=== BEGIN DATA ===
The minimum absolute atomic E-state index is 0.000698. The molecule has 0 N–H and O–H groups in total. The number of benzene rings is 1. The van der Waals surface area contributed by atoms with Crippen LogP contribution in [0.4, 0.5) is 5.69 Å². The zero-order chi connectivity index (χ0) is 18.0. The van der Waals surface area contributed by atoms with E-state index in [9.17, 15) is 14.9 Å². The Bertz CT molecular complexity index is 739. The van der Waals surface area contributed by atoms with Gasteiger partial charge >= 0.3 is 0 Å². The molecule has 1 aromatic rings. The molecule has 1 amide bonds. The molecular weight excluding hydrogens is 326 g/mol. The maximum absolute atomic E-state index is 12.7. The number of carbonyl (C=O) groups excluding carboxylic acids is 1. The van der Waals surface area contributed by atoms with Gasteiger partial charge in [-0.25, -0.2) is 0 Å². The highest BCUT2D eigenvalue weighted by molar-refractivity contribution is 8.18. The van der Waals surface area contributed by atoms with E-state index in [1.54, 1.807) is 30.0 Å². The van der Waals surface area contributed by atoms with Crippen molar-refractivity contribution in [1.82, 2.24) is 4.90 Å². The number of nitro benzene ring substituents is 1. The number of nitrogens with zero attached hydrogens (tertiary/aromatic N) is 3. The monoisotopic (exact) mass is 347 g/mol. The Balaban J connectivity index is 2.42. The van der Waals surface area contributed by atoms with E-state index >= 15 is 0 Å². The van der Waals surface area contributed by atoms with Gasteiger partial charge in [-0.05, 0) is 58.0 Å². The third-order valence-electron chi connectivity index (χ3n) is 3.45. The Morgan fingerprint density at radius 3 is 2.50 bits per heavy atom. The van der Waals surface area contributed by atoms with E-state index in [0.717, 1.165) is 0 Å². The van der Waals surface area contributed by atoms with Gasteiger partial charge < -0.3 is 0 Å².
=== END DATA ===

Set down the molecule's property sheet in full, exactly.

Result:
The minimum absolute atomic E-state index is 0.000698. The molecule has 0 N–H and O–H groups in total. The number of benzene rings is 1. The van der Waals surface area contributed by atoms with Crippen LogP contribution in [0.4, 0.5) is 5.69 Å². The zero-order chi connectivity index (χ0) is 18.0. The van der Waals surface area contributed by atoms with E-state index in [9.17, 15) is 14.9 Å². The Bertz CT molecular complexity index is 739. The van der Waals surface area contributed by atoms with Gasteiger partial charge >= 0.3 is 0 Å². The molecule has 1 aromatic rings. The molecule has 1 amide bonds. The molecular weight excluding hydrogens is 326 g/mol. The maximum absolute atomic E-state index is 12.7. The number of carbonyl (C=O) groups excluding carboxylic acids is 1. The van der Waals surface area contributed by atoms with Gasteiger partial charge in [-0.25, -0.2) is 0 Å². The highest BCUT2D eigenvalue weighted by molar-refractivity contribution is 8.18. The van der Waals surface area contributed by atoms with E-state index in [1.54, 1.807) is 30.0 Å². The van der Waals surface area contributed by atoms with Crippen molar-refractivity contribution in [1.82, 2.24) is 4.90 Å². The number of nitro benzene ring substituents is 1. The number of nitrogens with zero attached hydrogens (tertiary/aromatic N) is 3. The monoisotopic (exact) mass is 347 g/mol. The Balaban J connectivity index is 2.42. The van der Waals surface area contributed by atoms with E-state index >= 15 is 0 Å². The van der Waals surface area contributed by atoms with Gasteiger partial charge in [-0.05, 0) is 58.0 Å². The third-order valence-electron chi connectivity index (χ3n) is 3.45. The Morgan fingerprint density at radius 3 is 2.50 bits per heavy atom. The van der Waals surface area contributed by atoms with E-state index in [0.717, 1.165) is 0 Å². The van der Waals surface area contributed by atoms with Gasteiger partial charge < -0.3 is 0 Å².